Dismiss Notice
Join Physics Forums Today!
The friendliest, high quality science and math community on the planet! Everyone who loves science is here!

B Cant get Venn diagram to agree with Demorgan's Law

  1. Oct 10, 2016 #1
    I was trying to solve a problem about calculating the probability of failures of a communications link with several nodes, and figured I need to use Demorgan's law since it would involve non mutually exclusive events. So I tried to go back to the basics to make sure I understand the axioms of probability and prove to my self that this is correct using Venn diagrams, but I can't make the numbers come out right trying to apply Demorgan's Law. Here is the example:

    P(A) = .3
    P(B) = .2

    P(A∪B) = P(A) + P(B) - P(A∩B)
    P(A∪B) = .3 + .2 - .05 = .45

    But if I try to apply Demorgans's I don't get what I expect.

    P(A∪B)' = P(A' ∩ B')
    P(A∪B)' = (1-P(A))(1-P(B))
    P(A∪B)' = (1-.3)(1-.2)
    P(A∪B)' = (.7)(.8) = .56

    but clearly P(A∪B)' = .55

    so where am i going wrong? All parts of my Venn diagram add up to 1. Also I believe that the identity P(A∩B) = P(A)P(B) but this doesn't seem to be correct either as .3 x .2 ≠ .05. So I guess i'm misapplying the use of the Venn diagram but I'm not sure how. Can someone please explain what I'm doing wrong?


    Thanks in advance.
  2. jcsd
  3. Oct 10, 2016 #2


    User Avatar
    Science Advisor

    The latter equality only holds if A and B are independent, i.e. if P(A ∩ B) = P(A)P(B) (which implies that also A' and B' are independent), but that is not the case here.
  4. Oct 10, 2016 #3


    User Avatar
    Science Advisor
    Homework Helper
    2017 Award

    Where does the .05 come from, then ?
  5. Oct 10, 2016 #4


    User Avatar
    Staff Emeritus
    Science Advisor

    Your second step is not correct. [itex]P(A' \cap B')[/itex] is only equal to [itex](1-P(A))(1-P(B))[/itex] if [itex]A[/itex] and [itex]B[/itex] are mutually exclusive, that is, if [itex]P(A \cap B) = 0[/itex]
  6. Oct 10, 2016 #5


    User Avatar
    Science Advisor

    Independent, not mutually exclusive. If we change P(A ∩ B) to 0.06, then the formula holds, but A and B are not mutually exclusive.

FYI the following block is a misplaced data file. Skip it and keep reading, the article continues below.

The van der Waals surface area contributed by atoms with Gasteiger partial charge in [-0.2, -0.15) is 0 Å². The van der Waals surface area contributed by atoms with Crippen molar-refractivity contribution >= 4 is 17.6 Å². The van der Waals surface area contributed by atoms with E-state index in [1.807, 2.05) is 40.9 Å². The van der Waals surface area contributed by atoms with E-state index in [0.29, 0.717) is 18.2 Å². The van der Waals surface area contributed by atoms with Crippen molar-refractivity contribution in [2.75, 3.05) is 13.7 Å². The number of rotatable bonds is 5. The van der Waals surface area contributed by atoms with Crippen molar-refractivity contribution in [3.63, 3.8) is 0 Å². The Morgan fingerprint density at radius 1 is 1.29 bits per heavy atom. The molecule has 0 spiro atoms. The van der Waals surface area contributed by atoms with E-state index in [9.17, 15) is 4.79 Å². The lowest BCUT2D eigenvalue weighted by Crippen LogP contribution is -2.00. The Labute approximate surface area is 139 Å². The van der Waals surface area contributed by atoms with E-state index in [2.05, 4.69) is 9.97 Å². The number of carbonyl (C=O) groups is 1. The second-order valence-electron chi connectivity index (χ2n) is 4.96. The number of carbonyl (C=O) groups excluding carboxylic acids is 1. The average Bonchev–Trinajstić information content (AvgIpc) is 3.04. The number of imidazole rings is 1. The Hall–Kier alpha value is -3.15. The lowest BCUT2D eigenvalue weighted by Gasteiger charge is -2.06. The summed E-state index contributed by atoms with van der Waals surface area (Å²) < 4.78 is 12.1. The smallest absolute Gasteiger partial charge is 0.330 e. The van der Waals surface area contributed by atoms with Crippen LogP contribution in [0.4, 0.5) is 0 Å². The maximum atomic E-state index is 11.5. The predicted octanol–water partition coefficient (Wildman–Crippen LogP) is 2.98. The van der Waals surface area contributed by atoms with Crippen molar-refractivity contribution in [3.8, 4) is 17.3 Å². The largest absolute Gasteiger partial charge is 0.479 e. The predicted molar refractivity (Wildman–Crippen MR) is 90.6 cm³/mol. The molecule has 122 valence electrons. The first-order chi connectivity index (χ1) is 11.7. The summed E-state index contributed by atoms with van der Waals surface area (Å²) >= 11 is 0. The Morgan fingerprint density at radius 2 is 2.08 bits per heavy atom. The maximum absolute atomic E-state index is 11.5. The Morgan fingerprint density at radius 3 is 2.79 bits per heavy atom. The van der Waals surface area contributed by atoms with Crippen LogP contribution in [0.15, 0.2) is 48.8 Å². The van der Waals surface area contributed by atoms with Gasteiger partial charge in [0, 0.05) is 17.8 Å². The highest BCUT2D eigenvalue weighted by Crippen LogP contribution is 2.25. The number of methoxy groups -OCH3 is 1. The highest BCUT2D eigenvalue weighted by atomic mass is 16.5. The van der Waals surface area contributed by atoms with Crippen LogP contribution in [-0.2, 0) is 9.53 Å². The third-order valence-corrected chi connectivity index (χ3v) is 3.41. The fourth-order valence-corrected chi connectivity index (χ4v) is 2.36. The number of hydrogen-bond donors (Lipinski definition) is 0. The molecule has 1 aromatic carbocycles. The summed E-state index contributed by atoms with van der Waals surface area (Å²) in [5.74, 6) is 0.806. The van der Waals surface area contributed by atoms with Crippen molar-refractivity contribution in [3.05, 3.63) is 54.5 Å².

7. Oct 10, 2016 #6


    User Avatar
    Staff Emeritus
    Science Advisor

    Right, my mistake.
  8. Oct 11, 2016 #7
    Ok. So can you only use Demorgan's for independent relations? If not I don't see how you can get P(A' ∩ B') if I can't use P(A' ∩ B') = (1 - P(A))(1-P(B)) .
  9. Oct 11, 2016 #8

    Stephen Tashi

    User Avatar
    Science Advisor

    No, DeMorgan's laws aren't restricted to independent events.

    The diagram can be partitioned into disjoint sets labeled according to whether they are in or not-in each of the named sets. This is like a coordinate system. So the distinct areas of the diagram have "coordinates" (A,B), (A,B'),(A',B), (A'B').

    If you want the probability of the set ##A'\cap B'## (which corresponds to (A'B') ) take 1 minus the sum of the probabilities of the other sets in the partition. So ##p(A'\cap B') = 1 - P(A'\cap B) - P(A\cap B') - P(A\cap B)##.
  10. Oct 11, 2016 #9
    Anyways I started this discussion because I was trying to figure out how to determine the probability of failure or success of a circuit, made of multiple links. Like this:
    Node A-------link 1--------Node B---------link 2--------Node C
    What is the chance a message getting to Node C from Node A if the chance of an individual link failing is .1?
    Now, each link has an equal probability of failing.
    Only one link needs to fail for the entire circuit to fail. But because multiple links could fail, their probabilities aren't mutually exclusive, so I can't just add the probabilities of the individual failures.
    However since the failure of one link doesn't impact the probability that any other fails, they are independent meaning that the probability the probability of failure of link 1 and link 2 is P(f1 ∩ f2 ) = P(f1)P(f2)

    So if i try to determine the probability of success of the circuit, that means both links must not fail, which is equivalent to P(f1 ∪ f2)' = P(f1' ∩ f2')
    So the probability of success is:
    P(f1 ∪ f2)' = P(f1' ∩ f2')
    P(f1 ∪ f2)' = (1-P(f1))(1-P(f2))
    P(f1 ∪ f2)' = (1-.1)(1-.1) = .9 x .9
    P(f1 ∪ f2)' = . 81

    Which agrees with my Venn diagram!

    So I guess the key here was that the link failures are independent of each other and that's why I could use this technique.

    Thanks a lot for the help guys. Hopefully I'll understand this better with some more practice.
  11. Oct 11, 2016 #10
    Oops. Correction on the Venn diagram.

  12. Oct 11, 2016 #11


    User Avatar
    Science Advisor

    Seems correct.
Know someone interested in this topic? Share this thread via Reddit, Google+, Twitter, or Facebook

Have something to add?
Draft saved Draft deleted